Rabbis don’t usually take center stage in Broadwaymusicals. But nothing could be more natural in Soul Doctor, a new production celebrating the real onstage and offstage life of Shlomo Carlebach, aka the 1960s’ “rock star rabbi.” Carlebach, who sought to bring spirituality to the masses, became an international success by merging Jewish tradition with American popular music. (His recordings are for sale in Circle in the Square’s lobby.)
The concept at this bio-musical’s sentimental core is tried and true on the boulevard: A tenderhearted good guy bucks the naysayers because he’s gotta dance and gotta sing. With Eric Anderson booming the troubadour’s original gospel- and soul-inflected songs in the title role, the energy levels (and mic volumes) go high and loud. The show definitely fares best when it uses Carlebach’s jumping tunes to illustrate his journey of faith and cultural confluences.
Unfortunately, the dramatic sections falter, and Shlomo never reveals many other character dimensions. Part of the problem lies in the sprawling narrative tackled by Soul Doctor‘s creators (book and direction by Daniel S. Wise and lyrics by David Schechter), which only allows for semaphored treatment of their subject. The show starts with the Carlebach family’s traumatic departure from wartime Vienna, where a patrolling Nazi violently forbids young Shlomo from singing in the street. But it devotes most of the two hours and 35 minutes to his second escape, this time from the strictures of his deeply religious family, now New York immigrants, in search of other freedoms. With timely encouragements from his unlikely lifelong friend Nina Simone (Amber Iman), the lost-but-devout young rabbi inevitably finds his true voice, world fame, and a measure of family acceptance, inspired by the stirring forms he encounters in jazz bars and storefront revival meetings.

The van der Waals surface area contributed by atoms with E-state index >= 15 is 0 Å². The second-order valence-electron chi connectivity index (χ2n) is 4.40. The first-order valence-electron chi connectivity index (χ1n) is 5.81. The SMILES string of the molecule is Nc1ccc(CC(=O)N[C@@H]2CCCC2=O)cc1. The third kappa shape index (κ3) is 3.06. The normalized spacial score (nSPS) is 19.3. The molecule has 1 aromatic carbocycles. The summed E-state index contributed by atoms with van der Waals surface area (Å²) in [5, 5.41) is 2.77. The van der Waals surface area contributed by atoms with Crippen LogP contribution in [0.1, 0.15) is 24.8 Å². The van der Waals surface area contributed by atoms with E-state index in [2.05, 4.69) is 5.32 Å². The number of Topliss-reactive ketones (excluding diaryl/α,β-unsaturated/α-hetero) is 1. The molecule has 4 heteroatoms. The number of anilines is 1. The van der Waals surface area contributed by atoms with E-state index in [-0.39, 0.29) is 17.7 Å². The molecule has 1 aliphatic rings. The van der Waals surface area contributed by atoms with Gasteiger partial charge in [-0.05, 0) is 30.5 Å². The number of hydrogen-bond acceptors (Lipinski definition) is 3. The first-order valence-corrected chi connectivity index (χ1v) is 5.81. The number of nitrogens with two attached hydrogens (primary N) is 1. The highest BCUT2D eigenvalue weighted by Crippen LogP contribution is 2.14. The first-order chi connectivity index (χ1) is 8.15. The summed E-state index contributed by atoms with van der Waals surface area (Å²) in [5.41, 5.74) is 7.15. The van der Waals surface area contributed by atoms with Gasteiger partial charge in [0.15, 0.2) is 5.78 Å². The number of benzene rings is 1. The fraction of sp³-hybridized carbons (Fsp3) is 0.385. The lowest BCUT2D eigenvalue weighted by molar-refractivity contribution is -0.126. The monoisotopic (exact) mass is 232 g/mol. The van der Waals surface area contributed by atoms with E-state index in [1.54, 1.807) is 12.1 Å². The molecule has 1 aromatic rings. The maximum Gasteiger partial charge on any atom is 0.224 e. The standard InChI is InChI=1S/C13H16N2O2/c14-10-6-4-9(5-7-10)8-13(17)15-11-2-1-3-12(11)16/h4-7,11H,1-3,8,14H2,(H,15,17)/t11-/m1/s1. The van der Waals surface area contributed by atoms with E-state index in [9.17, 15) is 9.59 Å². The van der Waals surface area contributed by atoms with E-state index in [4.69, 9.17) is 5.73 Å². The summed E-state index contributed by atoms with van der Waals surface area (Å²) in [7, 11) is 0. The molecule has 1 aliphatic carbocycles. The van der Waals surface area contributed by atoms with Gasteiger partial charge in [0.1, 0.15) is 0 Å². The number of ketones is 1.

Soul Doctor hinges around a politically careful scene in which Shlomo chances upon Simone playing for tips in a Manhattan dive and is moved by her stoic expressiveness and humanity. It’s the first time the young rabbi has spoken at length with an adult woman or a black person, and the strangers soon draw mutually respectful parallels between the historical oppressions of their peoples. (It’s the early 1960s, with civil rights marches looming.) Once this friends-forever bond has been established, however, Soul Doctor doesn’t investigate their friendship, the suggested racial parallels, or the era’s turbulence too deeply. As written here, Simone is only half-realized; Iman, a talented vocalist, plays her as unrelentingly demure, radiating grace and goodwill and not much else.
Though the dialogue can be painfully hackneyed and the second act runs too long, at least the story coheres. Several expository numbers could easily be cut with no dramatic loss, including a ballad by Shlomo’s forsaken groupie, Ruth (Zarah Mahler), a minor character who suddenly pours her heart out late in the evening.
Still, Soul Doctor is intended to inspire through song more than story, which is why it’s odd the narrative is so elongated. But if you like getting uplifted and clapping along, or think it’s wild fun when actors dressed as hippies bop in the aisles, this rocking rabbi and his followers might have a show for you.